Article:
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Threadlock on Electronics Enclosure

Hello! I am curious about the need for applying threadlock on watertight enclosures, because this makes them a bit more cumbersome to open.

The assembly instructions for the BlueROV2 says to apply threadlock for the M3 screws on the aluminum end cap for the electronics enclosure. Is this really necessary? If it is, I find it odd that there is no similar step for the screws on the dome end of the electronics enclosure. I would expect no problems both with and without threadlock.

Hi Fred,

My understanding of this is that threadlock is practically never strictly necessary, but it can help significantly with robustly keeping bolts screwed in where they’re supposed to be, and makes it less necessary to frequently check the tightness of every bolt.

I would assume we don’t suggest using it on the dome cap because of the polycarbonate retaining flange - threadlock can react with polycarbonate and make it brittle, which means stress cracking can occur. We have a warning about this in our T200 learn tab for the same reason, since the thruster body and propeller are both made of polycarbonate.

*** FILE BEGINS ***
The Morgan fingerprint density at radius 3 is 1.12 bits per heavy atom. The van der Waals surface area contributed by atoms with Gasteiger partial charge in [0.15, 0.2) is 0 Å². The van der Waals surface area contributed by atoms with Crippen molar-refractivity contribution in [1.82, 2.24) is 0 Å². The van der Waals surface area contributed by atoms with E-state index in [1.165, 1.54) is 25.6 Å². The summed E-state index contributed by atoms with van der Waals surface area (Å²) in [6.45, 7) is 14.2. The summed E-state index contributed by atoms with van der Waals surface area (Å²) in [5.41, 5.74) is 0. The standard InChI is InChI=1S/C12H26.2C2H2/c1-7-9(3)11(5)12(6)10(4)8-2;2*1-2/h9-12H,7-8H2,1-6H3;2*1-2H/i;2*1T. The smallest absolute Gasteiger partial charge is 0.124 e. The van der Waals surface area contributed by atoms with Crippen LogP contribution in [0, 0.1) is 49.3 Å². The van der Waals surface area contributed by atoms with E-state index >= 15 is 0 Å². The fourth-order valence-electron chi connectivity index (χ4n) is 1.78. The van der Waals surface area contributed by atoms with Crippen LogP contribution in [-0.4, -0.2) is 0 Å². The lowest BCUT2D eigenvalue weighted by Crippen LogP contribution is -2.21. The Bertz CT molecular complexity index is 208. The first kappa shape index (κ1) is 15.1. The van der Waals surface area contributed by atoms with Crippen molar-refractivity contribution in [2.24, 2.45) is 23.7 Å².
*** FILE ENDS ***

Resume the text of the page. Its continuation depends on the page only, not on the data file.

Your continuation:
Not using threadlock won’t cause immediate failure, but if you do choose to do so I’d recommend frequently checking the bolts to ensure correct tightness (noting that over-tightening them is also a bad idea). This is particularly important for an end cap with cables and a vent plug, as you’re more likely to shake that around a bit than something like a dome for a camera, which I’d expect is also more carefully handled anyway to avoid scratches.

As is, when you open an enclosure you should be able to open the vent plug to avoid air pressure issues, and it shouldn’t be necessary to remove the end-cap at all. Note also that O-rings can get worn down with use, so where possible it’s good to avoid disturbing them.